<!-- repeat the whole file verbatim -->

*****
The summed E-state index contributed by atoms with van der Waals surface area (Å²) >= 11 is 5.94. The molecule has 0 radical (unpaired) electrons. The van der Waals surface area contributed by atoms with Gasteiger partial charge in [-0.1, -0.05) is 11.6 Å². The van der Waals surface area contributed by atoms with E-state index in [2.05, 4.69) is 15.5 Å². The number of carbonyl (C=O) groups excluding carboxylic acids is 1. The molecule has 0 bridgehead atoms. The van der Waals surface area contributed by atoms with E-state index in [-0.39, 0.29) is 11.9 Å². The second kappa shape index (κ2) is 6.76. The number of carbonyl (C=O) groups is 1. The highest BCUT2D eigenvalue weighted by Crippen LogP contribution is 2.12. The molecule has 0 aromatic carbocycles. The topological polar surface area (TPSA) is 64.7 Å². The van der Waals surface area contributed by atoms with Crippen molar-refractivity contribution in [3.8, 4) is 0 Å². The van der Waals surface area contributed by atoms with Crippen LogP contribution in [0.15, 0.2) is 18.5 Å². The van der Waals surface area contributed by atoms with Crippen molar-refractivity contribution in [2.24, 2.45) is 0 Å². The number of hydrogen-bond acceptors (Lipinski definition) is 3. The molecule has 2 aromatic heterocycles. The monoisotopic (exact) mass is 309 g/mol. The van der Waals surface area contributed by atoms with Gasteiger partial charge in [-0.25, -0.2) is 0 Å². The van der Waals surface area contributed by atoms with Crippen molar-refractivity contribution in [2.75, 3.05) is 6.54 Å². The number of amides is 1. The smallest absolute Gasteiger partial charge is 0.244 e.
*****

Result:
The summed E-state index contributed by atoms with van der Waals surface area (Å²) >= 11 is 5.94. The molecule has 0 radical (unpaired) electrons. The van der Waals surface area contributed by atoms with Gasteiger partial charge in [-0.1, -0.05) is 11.6 Å². The van der Waals surface area contributed by atoms with E-state index in [2.05, 4.69) is 15.5 Å². The number of carbonyl (C=O) groups excluding carboxylic acids is 1. The molecule has 0 bridgehead atoms. The van der Waals surface area contributed by atoms with E-state index in [-0.39, 0.29) is 11.9 Å². The second kappa shape index (κ2) is 6.76. The number of carbonyl (C=O) groups is 1. The highest BCUT2D eigenvalue weighted by Crippen LogP contribution is 2.12. The molecule has 0 aromatic carbocycles. The topological polar surface area (TPSA) is 64.7 Å². The van der Waals surface area contributed by atoms with Crippen molar-refractivity contribution in [3.8, 4) is 0 Å². The van der Waals surface area contributed by atoms with Crippen LogP contribution in [0.15, 0.2) is 18.5 Å². The van der Waals surface area contributed by atoms with Crippen molar-refractivity contribution in [2.24, 2.45) is 0 Å². The number of hydrogen-bond acceptors (Lipinski definition) is 3. The molecule has 2 aromatic heterocycles. The monoisotopic (exact) mass is 309 g/mol. The van der Waals surface area contributed by atoms with Gasteiger partial charge in [-0.25, -0.2) is 0 Å². The van der Waals surface area contributed by atoms with Crippen molar-refractivity contribution in [2.75, 3.05) is 6.54 Å². The number of amides is 1. The smallest absolute Gasteiger partial charge is 0.244 e.